Hulu had a pretty big spring, launching its new FX on Hulu imprint and with it such acclaimed series as “Devs” and “Mrs. America,” while also finding a hit in Lil Dickey’s sitcom “Dave.” In July, Hulu is getting a huge influx of new and old movies.
“Beyond the Valley of the Dolls” (July 1.) This 1970 cult movie from schlock master Russ Meyer is one of the craziest movies ever made—and it was co-written by none other than the great film critic Roger Ebert. You’ll see things in this movie that you’ve never seen in a movie before.
“The Color Purple” (July 1.) Steven Spielberg’s 1985 film, based on the novel by Alice Walker, told the story of a group of African-American women in the early 20th century, with a cast that included Whoopi Goldberg, Oprah Winfrey, Danny Glover and Rae Dawn Chong.
“Grizzly Man” (July 1.) Werner Herzog’s 2005 documentary is one of the best nonfiction films of the new century. It tells the story of Timothy Treadwell, a man who went every year to live in Alaska with the grizzly bears, and ended up eaten by them.
“Moonstruck” (July 1.) Snap out of it! This beloved 1987 film, directed by Norman Jewison, tells the story of love between Italian-Americans played by Cher and Nicholas Cage. The film also stars Danny Aiello and Olympia Dukakis; Cher and Dukakis both won Oscars.
“The Trip” movies (July 1) “The Trip” began as a TV series, about Steve Coogan and Rob Brydon traveling around as fictionalized versions of themselves. Later edited into a movie by director Michael Winterbottom, it was released in 2010, and followed by three sequels, including “The Trip to Italy” in 2014, “The Trip to Spain” in 2016, and “The Trip to Greece” earlier this year. The first three hit Hulu the first of the month.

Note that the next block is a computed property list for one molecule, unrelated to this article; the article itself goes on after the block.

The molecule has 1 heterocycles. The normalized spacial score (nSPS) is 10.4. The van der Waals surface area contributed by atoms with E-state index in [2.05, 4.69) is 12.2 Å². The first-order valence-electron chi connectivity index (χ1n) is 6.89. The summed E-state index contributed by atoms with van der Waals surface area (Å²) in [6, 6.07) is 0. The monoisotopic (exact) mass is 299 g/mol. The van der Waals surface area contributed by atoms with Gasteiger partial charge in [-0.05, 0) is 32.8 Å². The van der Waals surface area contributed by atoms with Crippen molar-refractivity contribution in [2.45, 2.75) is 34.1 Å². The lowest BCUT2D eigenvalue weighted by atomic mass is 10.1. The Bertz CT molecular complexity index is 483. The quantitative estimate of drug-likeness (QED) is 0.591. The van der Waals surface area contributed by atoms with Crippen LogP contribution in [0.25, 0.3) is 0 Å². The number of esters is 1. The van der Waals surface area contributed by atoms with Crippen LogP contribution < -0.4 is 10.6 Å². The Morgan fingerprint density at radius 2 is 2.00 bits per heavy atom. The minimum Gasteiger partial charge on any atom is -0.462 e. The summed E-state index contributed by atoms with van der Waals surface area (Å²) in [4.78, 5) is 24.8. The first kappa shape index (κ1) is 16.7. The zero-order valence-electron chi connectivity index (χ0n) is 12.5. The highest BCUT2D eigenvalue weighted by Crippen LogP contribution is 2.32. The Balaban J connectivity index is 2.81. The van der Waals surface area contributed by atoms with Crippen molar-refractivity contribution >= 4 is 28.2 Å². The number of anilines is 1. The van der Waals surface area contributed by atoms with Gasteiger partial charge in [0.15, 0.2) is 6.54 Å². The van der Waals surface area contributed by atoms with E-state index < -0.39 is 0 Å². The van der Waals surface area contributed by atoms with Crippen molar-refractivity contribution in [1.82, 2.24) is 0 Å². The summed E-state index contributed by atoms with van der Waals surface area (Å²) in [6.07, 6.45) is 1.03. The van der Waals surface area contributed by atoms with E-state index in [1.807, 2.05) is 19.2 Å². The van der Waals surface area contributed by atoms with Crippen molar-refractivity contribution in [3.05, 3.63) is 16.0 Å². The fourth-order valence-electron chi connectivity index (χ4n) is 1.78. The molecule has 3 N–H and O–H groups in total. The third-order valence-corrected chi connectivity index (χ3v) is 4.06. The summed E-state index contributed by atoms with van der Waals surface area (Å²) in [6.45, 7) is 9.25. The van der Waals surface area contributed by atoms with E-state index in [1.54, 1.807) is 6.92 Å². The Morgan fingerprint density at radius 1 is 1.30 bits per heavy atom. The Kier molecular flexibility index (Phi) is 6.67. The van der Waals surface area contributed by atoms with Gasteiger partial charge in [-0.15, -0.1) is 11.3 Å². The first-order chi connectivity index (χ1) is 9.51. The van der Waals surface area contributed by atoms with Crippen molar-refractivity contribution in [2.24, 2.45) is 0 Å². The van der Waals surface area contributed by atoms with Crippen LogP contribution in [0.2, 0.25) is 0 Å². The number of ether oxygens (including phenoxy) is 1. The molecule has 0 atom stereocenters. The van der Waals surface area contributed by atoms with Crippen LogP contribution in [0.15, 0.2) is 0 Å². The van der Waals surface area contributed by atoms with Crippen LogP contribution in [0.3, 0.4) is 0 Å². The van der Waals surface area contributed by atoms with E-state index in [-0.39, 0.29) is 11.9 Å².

“Waiting For Guffman,” “Best in Show,” “A Mighty Wind” and “For Your Consideration” (July 1.) Throughout the late ‘90s and early 2000s, director Christopher Guest made a series of satirical mockumentary films, with the same general company of actors, led by Eugene Levy, Catherine O’Hara, Guest himself, John Michael Higgins and others. “Waiting For Guffman” (1996) was about small-town theater ambition, “Best in Show” (2002) about dog shows, “A Mighty Wind” (2003) about aging folk singers and “For Your Consideration” (2006) about Oscar-grubbing. All hit Hulu at the start of July.
“The Whistlers” (July 2.) A Romanian crime film directed by Corneliu Porumboiu that was a hit on the festival circuit last year, and nominated for Best International Feature Film at the Oscars, the plot involves a detective having to learn “El Silbo,” a whistling-inflected language, in order to solve a crime.
“Palm Springs” (July 10.) This buzzed-about film from January’s Sundance Film Festival stars Andy Samberg and Cristin Milioti (the mother from “How I Met Your Mother.”) The two play wedding guests who end up in a “Groundhog Day”-type scenario.
“The Assistant” (July 20.) An acclaimed indie movie from earlier this year, “The Assistant” stars Julia Garner, from “Ozark,” as a woman who works as an assistant to a Harvey Weinstein-like mogul. Directed by Kitty Green, the film is set over the course of a single day.
Stephen Silver, a technology writer for The National Interest, is a journalist, essayist and film critic, who is also a contributor to Philly Voice, Philadelphia Weekly, the Jewish Telegraphic Agency, Living Life Fearless, Backstage magazine, Broad Street Review and Splice Today. The co-founder of the Philadelphia Film Critics Circle, Stephen lives in suburban Philadelphia with his wife and two sons. Follow him on Twitter at @StephenSilver. Image: Reuters